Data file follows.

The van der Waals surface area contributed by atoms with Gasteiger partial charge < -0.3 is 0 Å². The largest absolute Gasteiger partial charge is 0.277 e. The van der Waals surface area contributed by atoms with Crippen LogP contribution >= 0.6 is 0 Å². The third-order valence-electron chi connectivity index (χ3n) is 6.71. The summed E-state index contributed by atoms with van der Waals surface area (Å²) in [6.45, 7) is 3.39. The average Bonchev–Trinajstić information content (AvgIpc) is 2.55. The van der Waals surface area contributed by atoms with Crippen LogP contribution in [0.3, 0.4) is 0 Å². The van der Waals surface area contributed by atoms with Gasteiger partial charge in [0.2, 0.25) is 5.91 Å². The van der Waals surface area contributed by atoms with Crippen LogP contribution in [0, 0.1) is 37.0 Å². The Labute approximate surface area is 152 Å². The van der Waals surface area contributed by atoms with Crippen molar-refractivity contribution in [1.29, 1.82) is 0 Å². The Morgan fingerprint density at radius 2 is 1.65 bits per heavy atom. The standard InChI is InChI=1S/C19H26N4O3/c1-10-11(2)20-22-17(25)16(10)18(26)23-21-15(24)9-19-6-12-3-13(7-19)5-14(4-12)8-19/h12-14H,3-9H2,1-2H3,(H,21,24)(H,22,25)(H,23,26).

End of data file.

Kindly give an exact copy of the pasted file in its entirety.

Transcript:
The van der Waals surface area contributed by atoms with Gasteiger partial charge < -0.3 is 0 Å². The largest absolute Gasteiger partial charge is 0.277 e. The van der Waals surface area contributed by atoms with Crippen LogP contribution >= 0.6 is 0 Å². The third-order valence-electron chi connectivity index (χ3n) is 6.71. The summed E-state index contributed by atoms with van der Waals surface area (Å²) in [6.45, 7) is 3.39. The average Bonchev–Trinajstić information content (AvgIpc) is 2.55. The van der Waals surface area contributed by atoms with Crippen LogP contribution in [0.3, 0.4) is 0 Å². The van der Waals surface area contributed by atoms with Gasteiger partial charge in [0.2, 0.25) is 5.91 Å². The van der Waals surface area contributed by atoms with Crippen LogP contribution in [0, 0.1) is 37.0 Å². The Labute approximate surface area is 152 Å². The van der Waals surface area contributed by atoms with Crippen molar-refractivity contribution in [1.29, 1.82) is 0 Å². The Morgan fingerprint density at radius 2 is 1.65 bits per heavy atom. The standard InChI is InChI=1S/C19H26N4O3/c1-10-11(2)20-22-17(25)16(10)18(26)23-21-15(24)9-19-6-12-3-13(7-19)5-14(4-12)8-19/h12-14H,3-9H2,1-2H3,(H,21,24)(H,22,25)(H,23,26).